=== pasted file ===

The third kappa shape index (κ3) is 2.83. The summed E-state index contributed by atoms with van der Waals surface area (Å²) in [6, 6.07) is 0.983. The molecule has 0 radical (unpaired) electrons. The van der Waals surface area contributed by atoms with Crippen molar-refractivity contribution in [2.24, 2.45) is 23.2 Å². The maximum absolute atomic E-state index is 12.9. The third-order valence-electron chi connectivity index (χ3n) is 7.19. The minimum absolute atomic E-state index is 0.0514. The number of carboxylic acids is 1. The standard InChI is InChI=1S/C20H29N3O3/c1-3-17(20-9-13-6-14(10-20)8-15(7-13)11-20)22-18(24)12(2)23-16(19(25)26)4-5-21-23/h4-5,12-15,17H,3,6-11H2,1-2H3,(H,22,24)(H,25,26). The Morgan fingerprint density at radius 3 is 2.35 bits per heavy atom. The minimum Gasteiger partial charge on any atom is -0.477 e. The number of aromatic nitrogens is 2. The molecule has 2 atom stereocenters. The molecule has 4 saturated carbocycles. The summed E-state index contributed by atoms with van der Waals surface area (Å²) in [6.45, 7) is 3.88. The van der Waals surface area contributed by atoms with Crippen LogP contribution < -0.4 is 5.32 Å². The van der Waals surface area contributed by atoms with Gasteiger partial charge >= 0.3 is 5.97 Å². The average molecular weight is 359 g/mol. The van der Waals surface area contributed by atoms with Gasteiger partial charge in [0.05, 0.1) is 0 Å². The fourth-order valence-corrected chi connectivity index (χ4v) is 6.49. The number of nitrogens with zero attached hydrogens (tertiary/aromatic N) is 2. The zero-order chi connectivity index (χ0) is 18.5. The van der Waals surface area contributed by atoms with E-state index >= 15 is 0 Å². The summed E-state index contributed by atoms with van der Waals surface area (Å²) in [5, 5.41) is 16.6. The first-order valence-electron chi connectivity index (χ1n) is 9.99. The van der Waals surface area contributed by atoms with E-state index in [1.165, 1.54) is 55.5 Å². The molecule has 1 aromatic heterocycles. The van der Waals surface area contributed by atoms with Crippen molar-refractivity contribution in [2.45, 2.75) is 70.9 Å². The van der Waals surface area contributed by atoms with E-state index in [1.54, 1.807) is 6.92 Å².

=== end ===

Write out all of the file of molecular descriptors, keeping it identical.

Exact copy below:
The third kappa shape index (κ3) is 2.83. The summed E-state index contributed by atoms with van der Waals surface area (Å²) in [6, 6.07) is 0.983. The molecule has 0 radical (unpaired) electrons. The van der Waals surface area contributed by atoms with Crippen molar-refractivity contribution in [2.24, 2.45) is 23.2 Å². The maximum absolute atomic E-state index is 12.9. The third-order valence-electron chi connectivity index (χ3n) is 7.19. The minimum absolute atomic E-state index is 0.0514. The number of carboxylic acids is 1. The standard InChI is InChI=1S/C20H29N3O3/c1-3-17(20-9-13-6-14(10-20)8-15(7-13)11-20)22-18(24)12(2)23-16(19(25)26)4-5-21-23/h4-5,12-15,17H,3,6-11H2,1-2H3,(H,22,24)(H,25,26). The Morgan fingerprint density at radius 3 is 2.35 bits per heavy atom. The minimum Gasteiger partial charge on any atom is -0.477 e. The number of aromatic nitrogens is 2. The molecule has 2 atom stereocenters. The molecule has 4 saturated carbocycles. The summed E-state index contributed by atoms with van der Waals surface area (Å²) in [6.45, 7) is 3.88. The van der Waals surface area contributed by atoms with Crippen LogP contribution < -0.4 is 5.32 Å². The van der Waals surface area contributed by atoms with Gasteiger partial charge >= 0.3 is 5.97 Å². The average molecular weight is 359 g/mol. The van der Waals surface area contributed by atoms with Gasteiger partial charge in [0.05, 0.1) is 0 Å². The fourth-order valence-corrected chi connectivity index (χ4v) is 6.49. The number of nitrogens with zero attached hydrogens (tertiary/aromatic N) is 2. The zero-order chi connectivity index (χ0) is 18.5. The van der Waals surface area contributed by atoms with E-state index >= 15 is 0 Å². The summed E-state index contributed by atoms with van der Waals surface area (Å²) in [5, 5.41) is 16.6. The first-order valence-electron chi connectivity index (χ1n) is 9.99. The van der Waals surface area contributed by atoms with E-state index in [1.165, 1.54) is 55.5 Å². The molecule has 1 aromatic heterocycles. The van der Waals surface area contributed by atoms with Crippen molar-refractivity contribution in [2.45, 2.75) is 70.9 Å². The van der Waals surface area contributed by atoms with E-state index in [1.54, 1.807) is 6.92 Å².